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    #1

    "It" vs "This"

    In the sentence below:

    "Are you interested in saving money on your next ticket? Download the ebook to learn how to do IT"

    Is the above sentence correct? I would think the "it" at the end ought to be "this".

    Many times, my students use "it" to refer to a situation before. I always prefer "this" to refer to a previous situation and an "it" only if a specific noun is referred to. Am I right on this? For example, in the above, I would think that it should be "this" as there's no exact noun being referred to, but it's more of a situation of "saving money".

    So can "it" be used to refer to a situation or something else other than an exact "noun"?

    Thanks.

  1. Raymott's Avatar
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    #2

    Re: "It" vs "This"

    "Saving money" is a noun phrase. "Saving" is a gerund, a noun.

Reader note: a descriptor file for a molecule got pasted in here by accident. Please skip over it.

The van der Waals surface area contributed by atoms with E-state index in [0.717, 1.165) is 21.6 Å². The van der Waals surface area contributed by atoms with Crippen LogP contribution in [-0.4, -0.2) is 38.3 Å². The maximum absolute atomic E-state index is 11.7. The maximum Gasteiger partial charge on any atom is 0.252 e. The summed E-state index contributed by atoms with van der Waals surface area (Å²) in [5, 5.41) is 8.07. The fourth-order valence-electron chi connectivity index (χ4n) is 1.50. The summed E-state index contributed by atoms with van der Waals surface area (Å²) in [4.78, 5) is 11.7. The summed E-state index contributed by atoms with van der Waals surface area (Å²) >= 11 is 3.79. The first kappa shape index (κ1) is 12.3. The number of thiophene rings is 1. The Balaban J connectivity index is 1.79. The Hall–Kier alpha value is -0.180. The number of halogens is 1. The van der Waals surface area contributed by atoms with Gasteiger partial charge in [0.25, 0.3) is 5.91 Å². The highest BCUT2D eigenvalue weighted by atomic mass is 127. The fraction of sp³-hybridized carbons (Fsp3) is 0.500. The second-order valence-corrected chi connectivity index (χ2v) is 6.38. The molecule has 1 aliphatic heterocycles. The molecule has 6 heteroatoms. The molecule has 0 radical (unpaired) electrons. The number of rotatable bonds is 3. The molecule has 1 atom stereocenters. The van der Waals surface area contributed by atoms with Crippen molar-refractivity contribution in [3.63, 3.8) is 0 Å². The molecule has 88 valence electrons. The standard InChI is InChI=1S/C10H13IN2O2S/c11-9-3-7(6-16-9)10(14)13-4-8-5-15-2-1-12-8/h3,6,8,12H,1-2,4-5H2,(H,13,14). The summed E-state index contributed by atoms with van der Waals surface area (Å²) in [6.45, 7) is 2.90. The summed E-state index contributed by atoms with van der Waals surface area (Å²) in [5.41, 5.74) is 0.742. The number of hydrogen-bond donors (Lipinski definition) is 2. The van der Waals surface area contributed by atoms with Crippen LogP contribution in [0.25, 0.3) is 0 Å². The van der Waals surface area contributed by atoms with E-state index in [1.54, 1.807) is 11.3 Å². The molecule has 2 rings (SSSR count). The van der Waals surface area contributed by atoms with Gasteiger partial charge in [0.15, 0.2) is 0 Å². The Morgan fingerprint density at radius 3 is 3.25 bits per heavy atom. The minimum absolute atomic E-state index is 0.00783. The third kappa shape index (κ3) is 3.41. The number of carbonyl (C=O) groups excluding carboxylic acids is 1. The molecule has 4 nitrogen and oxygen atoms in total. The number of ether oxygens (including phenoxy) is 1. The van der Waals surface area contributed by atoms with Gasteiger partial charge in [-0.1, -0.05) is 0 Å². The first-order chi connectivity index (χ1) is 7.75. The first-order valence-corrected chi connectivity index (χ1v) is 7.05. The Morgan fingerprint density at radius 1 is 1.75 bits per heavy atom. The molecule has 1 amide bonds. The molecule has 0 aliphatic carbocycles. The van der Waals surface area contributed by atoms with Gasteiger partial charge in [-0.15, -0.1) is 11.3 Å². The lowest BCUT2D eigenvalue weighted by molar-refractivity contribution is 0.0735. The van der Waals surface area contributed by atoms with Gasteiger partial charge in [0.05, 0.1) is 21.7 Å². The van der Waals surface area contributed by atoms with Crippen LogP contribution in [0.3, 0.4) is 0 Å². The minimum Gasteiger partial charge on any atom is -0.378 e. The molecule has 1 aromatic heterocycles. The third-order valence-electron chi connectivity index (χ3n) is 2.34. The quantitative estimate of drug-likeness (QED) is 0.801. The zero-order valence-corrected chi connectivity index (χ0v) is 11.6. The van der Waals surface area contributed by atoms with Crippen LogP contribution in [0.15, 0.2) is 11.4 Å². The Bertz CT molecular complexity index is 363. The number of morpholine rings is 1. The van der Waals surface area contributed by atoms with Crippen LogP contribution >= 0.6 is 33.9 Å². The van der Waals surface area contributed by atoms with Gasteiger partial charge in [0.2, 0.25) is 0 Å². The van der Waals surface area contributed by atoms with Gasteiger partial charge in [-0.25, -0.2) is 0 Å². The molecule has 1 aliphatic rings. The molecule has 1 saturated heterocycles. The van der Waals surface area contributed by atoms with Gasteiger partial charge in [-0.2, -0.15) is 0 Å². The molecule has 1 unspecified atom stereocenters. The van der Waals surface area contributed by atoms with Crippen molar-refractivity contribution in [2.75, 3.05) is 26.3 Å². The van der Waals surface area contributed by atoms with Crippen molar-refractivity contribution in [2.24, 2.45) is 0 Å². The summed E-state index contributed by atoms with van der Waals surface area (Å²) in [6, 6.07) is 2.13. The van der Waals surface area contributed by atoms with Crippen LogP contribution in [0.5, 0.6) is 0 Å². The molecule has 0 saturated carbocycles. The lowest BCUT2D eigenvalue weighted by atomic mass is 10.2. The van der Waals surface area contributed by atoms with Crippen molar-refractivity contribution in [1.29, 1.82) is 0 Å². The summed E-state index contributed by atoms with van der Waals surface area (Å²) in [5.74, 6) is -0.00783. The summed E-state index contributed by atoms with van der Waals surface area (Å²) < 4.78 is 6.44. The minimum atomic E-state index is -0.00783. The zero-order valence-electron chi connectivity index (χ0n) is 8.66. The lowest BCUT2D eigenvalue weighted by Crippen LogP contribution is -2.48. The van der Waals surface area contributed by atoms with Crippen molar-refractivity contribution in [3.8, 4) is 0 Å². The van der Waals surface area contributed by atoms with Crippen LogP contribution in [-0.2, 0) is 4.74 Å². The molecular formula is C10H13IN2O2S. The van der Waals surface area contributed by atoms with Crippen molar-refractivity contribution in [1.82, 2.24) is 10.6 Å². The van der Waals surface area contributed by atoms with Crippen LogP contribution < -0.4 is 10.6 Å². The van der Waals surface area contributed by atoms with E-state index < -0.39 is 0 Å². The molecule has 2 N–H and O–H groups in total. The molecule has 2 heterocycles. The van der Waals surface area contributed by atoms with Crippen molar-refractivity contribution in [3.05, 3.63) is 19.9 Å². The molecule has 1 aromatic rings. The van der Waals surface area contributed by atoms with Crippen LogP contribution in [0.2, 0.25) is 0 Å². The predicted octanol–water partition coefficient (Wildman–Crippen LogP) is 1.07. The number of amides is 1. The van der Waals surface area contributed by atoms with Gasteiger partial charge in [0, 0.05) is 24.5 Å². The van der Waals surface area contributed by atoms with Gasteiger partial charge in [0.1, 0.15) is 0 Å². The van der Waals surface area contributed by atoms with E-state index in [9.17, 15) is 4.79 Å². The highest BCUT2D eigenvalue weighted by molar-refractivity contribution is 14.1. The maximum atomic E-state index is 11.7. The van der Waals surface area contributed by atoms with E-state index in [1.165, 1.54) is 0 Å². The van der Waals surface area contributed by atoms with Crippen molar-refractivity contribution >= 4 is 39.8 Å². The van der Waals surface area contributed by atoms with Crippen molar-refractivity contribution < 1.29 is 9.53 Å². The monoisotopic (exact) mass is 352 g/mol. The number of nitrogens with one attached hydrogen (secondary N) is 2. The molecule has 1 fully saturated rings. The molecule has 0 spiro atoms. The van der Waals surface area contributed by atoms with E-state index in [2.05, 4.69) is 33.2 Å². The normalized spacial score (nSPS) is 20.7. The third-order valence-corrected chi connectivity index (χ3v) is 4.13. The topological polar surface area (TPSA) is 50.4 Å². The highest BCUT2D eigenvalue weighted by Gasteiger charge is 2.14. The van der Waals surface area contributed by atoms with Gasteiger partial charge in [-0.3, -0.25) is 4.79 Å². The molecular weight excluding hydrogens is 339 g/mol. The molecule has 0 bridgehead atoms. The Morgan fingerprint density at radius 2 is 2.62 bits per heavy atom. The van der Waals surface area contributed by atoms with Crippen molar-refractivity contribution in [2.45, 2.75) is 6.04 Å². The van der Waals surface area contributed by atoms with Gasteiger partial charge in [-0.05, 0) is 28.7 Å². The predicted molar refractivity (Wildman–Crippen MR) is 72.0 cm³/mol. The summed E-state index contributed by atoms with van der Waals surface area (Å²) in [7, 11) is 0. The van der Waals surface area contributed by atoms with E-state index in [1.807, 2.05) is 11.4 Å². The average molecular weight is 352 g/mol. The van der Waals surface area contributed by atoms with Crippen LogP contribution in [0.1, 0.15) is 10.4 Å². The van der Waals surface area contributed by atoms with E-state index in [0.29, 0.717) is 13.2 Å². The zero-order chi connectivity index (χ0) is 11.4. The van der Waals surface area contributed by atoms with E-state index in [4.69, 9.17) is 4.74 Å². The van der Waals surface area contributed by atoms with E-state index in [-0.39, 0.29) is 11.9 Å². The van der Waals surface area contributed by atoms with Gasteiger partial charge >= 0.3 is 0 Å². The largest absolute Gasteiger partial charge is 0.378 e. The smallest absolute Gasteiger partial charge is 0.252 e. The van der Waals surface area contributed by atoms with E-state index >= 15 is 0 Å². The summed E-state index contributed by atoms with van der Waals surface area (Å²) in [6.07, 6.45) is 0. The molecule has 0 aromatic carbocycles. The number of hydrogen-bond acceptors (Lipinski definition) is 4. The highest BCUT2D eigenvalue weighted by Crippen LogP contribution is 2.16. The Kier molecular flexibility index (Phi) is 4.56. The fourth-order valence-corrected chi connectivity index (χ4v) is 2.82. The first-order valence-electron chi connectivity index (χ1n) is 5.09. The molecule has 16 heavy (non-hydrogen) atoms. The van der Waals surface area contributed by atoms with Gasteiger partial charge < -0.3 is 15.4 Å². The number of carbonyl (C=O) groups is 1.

"Are you interested in swimming/fencing/writing for fun and profit...? I'll show you how to do it." I would use 'it' here.
    But you could use either.

    What do you mean by a "specific noun" or an "exact noun"?

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    #3

    Re: "It" vs "This"

    I agree with Raymott.

    Additionally, you can simply say '...Download the ebook to learn how'.

    Note: I know you capitalised 'it' to draw attention to it. However, IT is the standard abbreviation for 'information technology', which some readers may have mistaken it for.
    Last edited by Rover_KE; 30-Apr-2015 at 12:14.

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